If you don’t want to use cleaners like vinegar, dish soap will do as well. However, since it is not acidic (acid helps dissolve limescale), it is best for those who clean the filter every two weeks. This of course depends on the intensity of use of the spa. Note that TSP (trisodium phosphate) should be added if your detergent does not contain it. Add one cup of detergent (4 tablespoons if needed) to about 2 gallons of water and soak the filter for about 24 hours. Now perform steps 5 through 7 of the above procedure with white vinegar.
6. Cleaning of spa filters with bleach
You can clean your spa filter with bleach, but I do not recommend doing so. First, proceed with caution and remove anything that could be damaged by spilled bleach. Second: Never leave the filter soaking for more than 2 hours. Finally, although bleach is a very good disinfectant, it can have undesirable effects on plastics if used too often. Mix ¼ cup of bleach with 5 gallons of water and soak for up to 2 hours. Rinse thoroughly and allow to dry completely before reusing. Conclusion Following proper maintenance procedures will not only reduce the amount of time spent on maintenance, but will also extend the life of your appliance.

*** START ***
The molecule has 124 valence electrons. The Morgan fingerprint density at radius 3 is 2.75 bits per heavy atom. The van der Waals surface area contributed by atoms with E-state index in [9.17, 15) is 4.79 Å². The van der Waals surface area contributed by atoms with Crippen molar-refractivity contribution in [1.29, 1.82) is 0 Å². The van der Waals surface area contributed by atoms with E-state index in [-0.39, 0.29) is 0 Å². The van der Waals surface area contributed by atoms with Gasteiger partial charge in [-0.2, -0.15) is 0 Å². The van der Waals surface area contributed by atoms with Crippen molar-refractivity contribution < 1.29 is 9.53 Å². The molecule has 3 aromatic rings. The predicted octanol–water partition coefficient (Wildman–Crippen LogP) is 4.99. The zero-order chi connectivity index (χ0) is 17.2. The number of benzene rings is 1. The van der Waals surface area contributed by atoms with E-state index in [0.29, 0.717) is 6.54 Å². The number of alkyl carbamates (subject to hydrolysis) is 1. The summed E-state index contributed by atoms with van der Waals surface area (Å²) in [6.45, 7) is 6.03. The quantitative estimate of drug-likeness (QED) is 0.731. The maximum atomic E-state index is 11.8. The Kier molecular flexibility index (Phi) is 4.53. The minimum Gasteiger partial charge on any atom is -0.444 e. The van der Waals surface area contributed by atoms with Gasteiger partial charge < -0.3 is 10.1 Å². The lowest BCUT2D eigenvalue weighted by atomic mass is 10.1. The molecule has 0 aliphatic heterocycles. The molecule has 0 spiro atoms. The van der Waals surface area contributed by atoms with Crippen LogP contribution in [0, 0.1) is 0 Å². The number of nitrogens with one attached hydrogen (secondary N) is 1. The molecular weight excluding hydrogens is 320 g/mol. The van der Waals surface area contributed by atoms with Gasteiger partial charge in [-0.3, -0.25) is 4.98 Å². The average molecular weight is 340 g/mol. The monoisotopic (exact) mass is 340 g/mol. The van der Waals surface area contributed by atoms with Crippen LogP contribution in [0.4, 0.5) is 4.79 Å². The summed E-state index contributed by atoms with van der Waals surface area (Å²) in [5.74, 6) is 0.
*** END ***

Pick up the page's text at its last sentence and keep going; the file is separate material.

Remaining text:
Frequently Asked Questions
What is the best way to clean hot tub filters?
Vinegar can be the key to cleaning your hot tub filter—simply pour it over the filter and let it sit. That’s it! The pH-balanced vinegar will have the corrosive action of pure H 2 O 2 on the filter, which will loosen the dirt within. Of course, this method won’t work if the filter is covered in algae—but it can work well for other types of filth like algae on the outside of the filter. Filters are the most important part of any hot tub. But they can easily get clogged, which lowers the efficiency and effects of your hot tub. The solution is very simple and easy to do. All you need is a small tub of white vinegar.